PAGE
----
Two Progressive Spaces In Delhi Quietly Shaping The Country’s Performing Arts Scene
OddBird Theatre and Foundation
An air of decorousness is often typical of cultural spaces in Delhi — many located within the city’s power hubs. But in a quiet corner of Chhattarpur, a unique venue is attempting to break through the proverbial red tape by offering an inclusive venue for the arts that doesn’t come with the formalities and rulebooks of most ‘intellectual’ theatres.
Since its inception in 2016, OddBird Theatre and Foundation — the brainchild of Akhil Wable and Shambhavi Singh — has been hosting a variety of performances ranging from plays, musicals, and film screenings to interactive workshops (such as the art of cocktail making or using clowning as a creative tool to understanding the body), encouraging upcoming talent in the process. Beautiful floor-to-ceiling glass doors allow the sunlight to filter through and bounce off the pristine whitewashed walls, brightening the rustic interiors.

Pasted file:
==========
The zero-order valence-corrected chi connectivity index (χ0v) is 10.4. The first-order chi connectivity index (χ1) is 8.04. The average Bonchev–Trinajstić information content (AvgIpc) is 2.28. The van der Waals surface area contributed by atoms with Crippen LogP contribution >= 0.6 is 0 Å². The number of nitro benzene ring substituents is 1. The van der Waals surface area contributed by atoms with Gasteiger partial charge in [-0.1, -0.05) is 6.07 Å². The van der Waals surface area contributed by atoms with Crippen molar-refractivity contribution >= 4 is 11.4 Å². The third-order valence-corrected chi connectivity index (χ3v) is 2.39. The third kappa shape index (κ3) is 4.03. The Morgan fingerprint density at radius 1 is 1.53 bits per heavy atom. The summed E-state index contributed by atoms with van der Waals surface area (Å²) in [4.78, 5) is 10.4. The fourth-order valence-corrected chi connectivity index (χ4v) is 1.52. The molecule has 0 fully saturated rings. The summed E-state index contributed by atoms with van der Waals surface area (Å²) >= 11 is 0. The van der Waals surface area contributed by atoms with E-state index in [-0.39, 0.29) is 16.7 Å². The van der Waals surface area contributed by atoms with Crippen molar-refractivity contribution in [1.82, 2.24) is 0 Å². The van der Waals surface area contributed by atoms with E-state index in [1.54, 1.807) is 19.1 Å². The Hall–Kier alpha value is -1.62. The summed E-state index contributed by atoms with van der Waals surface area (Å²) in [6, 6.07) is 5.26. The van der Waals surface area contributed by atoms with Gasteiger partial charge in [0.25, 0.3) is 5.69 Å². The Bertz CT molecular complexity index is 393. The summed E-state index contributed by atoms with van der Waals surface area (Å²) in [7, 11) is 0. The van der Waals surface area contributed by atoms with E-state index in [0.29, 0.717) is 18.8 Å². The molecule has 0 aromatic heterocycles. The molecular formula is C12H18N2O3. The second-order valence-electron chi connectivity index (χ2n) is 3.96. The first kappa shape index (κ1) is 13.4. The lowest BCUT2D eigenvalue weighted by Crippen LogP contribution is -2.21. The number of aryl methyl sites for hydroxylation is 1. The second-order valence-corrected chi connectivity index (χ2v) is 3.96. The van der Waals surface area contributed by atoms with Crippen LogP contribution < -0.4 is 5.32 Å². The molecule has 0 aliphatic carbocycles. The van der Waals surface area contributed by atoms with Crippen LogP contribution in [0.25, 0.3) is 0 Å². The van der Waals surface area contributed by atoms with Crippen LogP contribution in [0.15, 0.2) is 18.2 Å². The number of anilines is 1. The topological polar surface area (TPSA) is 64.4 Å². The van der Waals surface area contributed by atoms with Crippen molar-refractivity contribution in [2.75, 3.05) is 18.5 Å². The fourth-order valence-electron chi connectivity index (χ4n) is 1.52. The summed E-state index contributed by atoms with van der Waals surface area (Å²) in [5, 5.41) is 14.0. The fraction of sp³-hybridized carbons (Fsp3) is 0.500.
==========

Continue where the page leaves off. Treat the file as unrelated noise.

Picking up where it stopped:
An accompanying cafe gives visitors a chance to hang out over small bites and coffee, enabling the relaxed and informal vibe that the owners envisioned. Here, there is a sense of community and belonging between the artists and the audience that encourages engagement with the arts — and this is at the heart of OddBird’s mission.
The word ‘Sanskriti’ translates to the ‘process of cultivating’, and this space, founded by O. P. Jain in 1978, is quite literally cultivating an appreciation of traditional Indian arts and culture in an increasingly urbanised and digitally driven climate. Situated within Anandagram, away from the bustle of city life, the foundation encourages intercultural dialogues and collaborations between local and international artists and spotlights our country’s craftspeople and indigenous arts and crafts by way of hosting daily pottery and enamelling workshops and training sessions in traditional Rajasthani hand block printing.
The property also boasts three unique museums — the Museum of Everyday Arts of India, the Museum of Indian Terracotta and the Museum of Indian Textiles — all of which house oft-overlooked Indian designs. Examples include, terracotta pots and figurines, textiles boasting traditional Indian designs like warli and vintage objets d’art like toys, nutcrackers, cups and saucers and home shrines.
Perhaps what’s most impressive about Sanskriti Foundation is how it is quietly but actively working to keep our rich artistic heritage alive — and its fellowships and artist residency programmes aimed at nurturing new talents is testament to this.